The Swartberg mountains (black mountain in Afrikaans) are a mountain range in the Western Cape province of South Africa. It is composed of two main mountain chains running roughly east-west along the northern edge of the semi-arid Little Karoo. To the north of the range lies the other large semi-arid area in South Africa, the Great Karoo. Most of the Swartberg Mountains are above 2000 m high, making them the tallest mountains in the Western Cape. It is also one of the longest, spanning some 230 km from south of Laingsburg in the west to between Willowmore and Uniondale in the east. Geologically, these mountains are part of the Cape Fold Belt.
Much of the Swartberg is part of a UNESCO World Heritage Site.
The Swartberg consists of two officially named ranges, the Smaller and the Greater Swartberg Mountains.
The Smaller Swartberg are the westernmost of the two. Ironically, this range is the higher one, including the province's highest peak, Seweweekspoortpiek (Seven Weeks Gorge Peak) at 2325 m. The famous Towerkop (Bewitch Peak) towers over the Klein Karoo town of Ladismith at a height of 2189 m. The peak is so named for its cleft peak, that, according to legend, was split by a spell and subsequent bolt of lightning.
The Greater Swartberg is located to the east, with the dividing line between the two ranges being the Gouritz River, which cuts a gorge directly through the range. This section, almost of a similar height, is slightly lower in elevation, with the Tierberg (Leopard Mountain) at 2132 m being the highest. These mountains are home to the Cango Caves in the exposed limestone basement rocks exposed by upliftment along a 300 km fault line that runs along the southern flank of the Swartberg ranges (see diagram on the left). These are the most famous subterranean system in South Africa, located just north of Oudtshoorn.
Several passes cut through the Swartberg Range, and these are famous primarily for the spectacular geology they dissect, as well as for the engineering skill required in completing several of the routes across them.
Until the first pass was cut, these mountains were virtually insurmountable, and cut the Great Karoo off from the Little Karoo and from the coast. John Molteno, Beaufort West businessman (and later Prime Minister) first surveyed the range for a pass with Andrew Bain, Thomas Bain. They rode out from Beaufort West on horseback, in 1854, for a week-long ride to traverse the range and plan the routes.
The pass was cut and the route completed in only 223 working days, comprising one of the era's most extraordinary feats of engineering. It was also a huge economic step for the interior of the Cape Colony. For example, by 1870, an eighth of the country's wool exports passed through the Meiringspoort.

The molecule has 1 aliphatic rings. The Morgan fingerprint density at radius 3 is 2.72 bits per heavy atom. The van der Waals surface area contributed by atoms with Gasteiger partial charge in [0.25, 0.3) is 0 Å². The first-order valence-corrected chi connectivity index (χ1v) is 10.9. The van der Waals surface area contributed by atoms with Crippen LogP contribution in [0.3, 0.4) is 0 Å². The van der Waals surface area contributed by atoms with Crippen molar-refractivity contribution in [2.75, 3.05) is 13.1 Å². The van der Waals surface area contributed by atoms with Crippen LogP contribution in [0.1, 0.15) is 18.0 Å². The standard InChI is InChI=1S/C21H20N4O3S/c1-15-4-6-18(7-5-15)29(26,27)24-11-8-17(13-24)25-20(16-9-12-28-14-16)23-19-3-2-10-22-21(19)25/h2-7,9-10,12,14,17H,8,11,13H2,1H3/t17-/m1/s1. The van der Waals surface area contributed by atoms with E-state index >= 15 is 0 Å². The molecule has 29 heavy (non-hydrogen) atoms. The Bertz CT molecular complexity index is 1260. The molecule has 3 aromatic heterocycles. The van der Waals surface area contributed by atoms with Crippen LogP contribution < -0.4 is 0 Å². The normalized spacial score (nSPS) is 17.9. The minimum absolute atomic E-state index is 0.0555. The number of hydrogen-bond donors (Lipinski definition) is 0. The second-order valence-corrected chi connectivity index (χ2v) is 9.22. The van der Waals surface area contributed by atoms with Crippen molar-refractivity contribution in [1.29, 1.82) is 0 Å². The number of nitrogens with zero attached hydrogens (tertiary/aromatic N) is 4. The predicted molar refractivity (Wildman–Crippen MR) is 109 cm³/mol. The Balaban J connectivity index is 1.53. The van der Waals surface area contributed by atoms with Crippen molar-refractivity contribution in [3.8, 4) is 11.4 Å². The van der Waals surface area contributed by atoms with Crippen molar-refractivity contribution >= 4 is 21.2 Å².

The Meiringspoort provides paved road transit through the Swartberg range, using the route largely carved by a river. The poort connects the town of De Rust in the south, with the town of Klaarstroom in the north. It also offers a spectacular drive through incredible rock formations, and is the setting for an annual half marathon that ends in the town of De Rust. Modern additions mean several different passes now cut different routes through the range.
This pass, to the far west in the Klein Swartberge, connects the modern town of Laingsburg and the "Rooinek pass" in the north, with the Little Karoo to the south.
It was built initially purely by a team of convicts without engineers. It was begun in 1859, and the work was finally taken over by Adam de Schmidt. It was completed and opened in 1862.
Most famous of all is the Swartberg Pass, which runs between Oudtshoorn in the south and Prince Albert in the north.
The Swartberg pass was built by Thomas Bain, son of the famous Andrew Geddes Bain who built Bain's Kloof Pass and many more. It was built using convict labour, and opened on 10 January 1888.
The pass is not paved and can be treacherous after rain, but offers spectacular views over the Little Karoo and the Great Karoo to the north, as well as astounding geology. The Swartberg is regarded as one of the finest exposed fold mountain chains in the world, and this is apparent at the northern end of the pass. The plant life along the pass is particularly interesting as many hundreds of species are found on the Swartberg. Also notable is the drystone work supporting some of its picturesque hairpin bends. Paved road transit through the Swartberg is available further east, through the Meiringspoort.
Prince Albert hosts the annual Swartberg Pass Half Marathon. The race route goes out of the town and into the Swartberg Pass, with sheer rock and mountains on both sides. The warped and twisted rock formations are both beautiful and spectacular. This race is held usually on the first Saturday of May, to coincide with the Olive Festival.